Jscrambler 101 — Control Flow Flattening
September 12th, 2023 | By Jscrambler | 3 min read
Last updated on August 23rd, 2023
Introduction: Control Flow Flattening
Last time, on Jscrambler 101 — Self Defending, we covered using Self Defending and its anti-tampering and anti-debugging capabilities.
This time, we will talk about Control Flow Flattening. Explore the complete documentation about Control Flow Flattening in our Help Center.
Control Flow Flattening
Control Flow Flattening aims to obfuscate the program flow by flattening it.
To achieve this, the transformation splits all the basic blocks of the source code, such as function body, loops, and conditional branches, and puts them all inside a single infinite loop with a switch statement that controls the program flow.
This makes the program flow significantly harder to follow because the natural conditional constructs that made the code easier to read are now gone.
The following diagram is an abstract representation of what happens to control flow. It depicts a simplification of what a Control Flow Graph (CFG) would look like before (on the left) and after (on the right) flattening the program flow with a Static Code Analysis Tool.
The CFG on the left has not yet been flattened, and because of that, it is easy to pinpoint conditional statements like the red node that creates a forked path (also known as branches) to the green and orange nodes.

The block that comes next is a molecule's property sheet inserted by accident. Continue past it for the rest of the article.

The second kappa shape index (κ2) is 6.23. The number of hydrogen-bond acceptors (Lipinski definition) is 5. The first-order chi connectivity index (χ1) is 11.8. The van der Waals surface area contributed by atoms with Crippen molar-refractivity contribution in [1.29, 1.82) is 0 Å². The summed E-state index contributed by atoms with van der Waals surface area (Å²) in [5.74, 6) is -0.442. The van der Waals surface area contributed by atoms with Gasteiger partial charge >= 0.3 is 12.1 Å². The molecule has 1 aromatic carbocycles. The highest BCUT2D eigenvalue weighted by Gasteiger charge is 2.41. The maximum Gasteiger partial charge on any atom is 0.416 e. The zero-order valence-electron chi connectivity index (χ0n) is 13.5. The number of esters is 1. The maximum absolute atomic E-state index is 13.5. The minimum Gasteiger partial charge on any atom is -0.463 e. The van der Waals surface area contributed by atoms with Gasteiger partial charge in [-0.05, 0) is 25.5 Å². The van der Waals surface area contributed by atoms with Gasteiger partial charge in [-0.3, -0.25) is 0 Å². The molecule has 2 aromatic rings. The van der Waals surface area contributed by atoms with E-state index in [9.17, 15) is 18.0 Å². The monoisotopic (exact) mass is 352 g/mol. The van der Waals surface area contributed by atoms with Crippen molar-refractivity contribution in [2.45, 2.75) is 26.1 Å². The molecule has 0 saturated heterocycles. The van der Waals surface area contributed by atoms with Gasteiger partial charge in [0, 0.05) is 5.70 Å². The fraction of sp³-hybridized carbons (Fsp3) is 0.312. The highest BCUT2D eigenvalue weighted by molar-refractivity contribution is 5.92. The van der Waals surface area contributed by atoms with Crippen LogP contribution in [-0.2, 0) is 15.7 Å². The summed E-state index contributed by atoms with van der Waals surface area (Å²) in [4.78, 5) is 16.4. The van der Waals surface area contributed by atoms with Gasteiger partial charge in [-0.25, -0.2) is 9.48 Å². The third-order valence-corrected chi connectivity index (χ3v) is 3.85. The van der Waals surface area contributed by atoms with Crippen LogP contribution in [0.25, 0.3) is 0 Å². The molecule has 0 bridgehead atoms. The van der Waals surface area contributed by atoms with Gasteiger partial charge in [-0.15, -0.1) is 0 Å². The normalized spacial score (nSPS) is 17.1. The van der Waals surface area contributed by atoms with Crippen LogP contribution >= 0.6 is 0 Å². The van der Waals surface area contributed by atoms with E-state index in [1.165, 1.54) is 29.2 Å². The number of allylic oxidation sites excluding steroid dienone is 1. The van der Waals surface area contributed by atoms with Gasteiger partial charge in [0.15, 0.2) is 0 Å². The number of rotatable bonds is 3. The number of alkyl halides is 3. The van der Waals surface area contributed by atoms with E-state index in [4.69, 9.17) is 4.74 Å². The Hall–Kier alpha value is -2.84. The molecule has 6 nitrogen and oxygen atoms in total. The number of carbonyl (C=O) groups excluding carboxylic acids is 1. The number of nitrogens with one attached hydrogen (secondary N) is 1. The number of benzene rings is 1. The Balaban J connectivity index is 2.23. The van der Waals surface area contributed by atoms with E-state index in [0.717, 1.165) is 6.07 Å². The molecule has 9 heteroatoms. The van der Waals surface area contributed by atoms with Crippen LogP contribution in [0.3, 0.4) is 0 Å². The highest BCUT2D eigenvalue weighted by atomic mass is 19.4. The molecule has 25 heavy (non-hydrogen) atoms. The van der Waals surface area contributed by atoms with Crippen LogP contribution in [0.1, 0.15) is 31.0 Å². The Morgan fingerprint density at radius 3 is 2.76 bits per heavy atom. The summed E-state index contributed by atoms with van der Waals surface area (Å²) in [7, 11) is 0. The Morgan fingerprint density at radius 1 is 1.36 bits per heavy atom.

We can see that, after flattening the control flow, the CFG nodes are all on the same nesting level, switching and looping back to the black node to choose the next node to go to.
Control Flow Flattening offers parameterization, allowing it to increase confusion when trying to reverse engineer it and resilience against static code analysis.
Clones are semantically equivalent copies of basic blocks that can be executed interchangeably with their original basic blocks.
By adding these semantically equivalent clones and making the program choose randomly between them, we are adding to the confusion and making the program flow harder to understand.
Dead Clones are dummy copies of basic blocks that are never executed but mimic and can be confused with the code that will be executed, adding to the confusion factor.
Depending on the size and complexity of the source code, Jscrambler may choose not to add dead clones if it determines that they aren’t needed. This will result in a smaller code.
Opaque Steps obfuscates the switching variable, making it harder to understand what's the next switch case that’ll be executed.
This improves the resilience against static code analysis, as opaque steps make it harder for static code analysis to determine the next step without actually executing the code.
Therefore, reversing such a transformation into its unflattened equivalent becomes much harder.
Protecting your application with Control Flow Flattening makes it troublesome to follow the program flow, making it almost impossible to understand and reverse-engineer.
This allows you to add conditional opaqueness, flatten the control flow, and add confusion with irrelevant code clones.
Combining it with other Jscrambler protection transformations is safe, works out of the box, and results in more potent and resilient protection. Also, remember to test it out on the Jscrambler Web App.
Feel free to proceed to one of our other 101 Tutorials:
Jscrambler 101 — Code Annotations (Code Performance)
Jscrambler 101 — Profiling (Code Performance)
Enjoy your testing.
Start protecting your Applications ASAP! If you have any additional questions, contact our client-side security experts.
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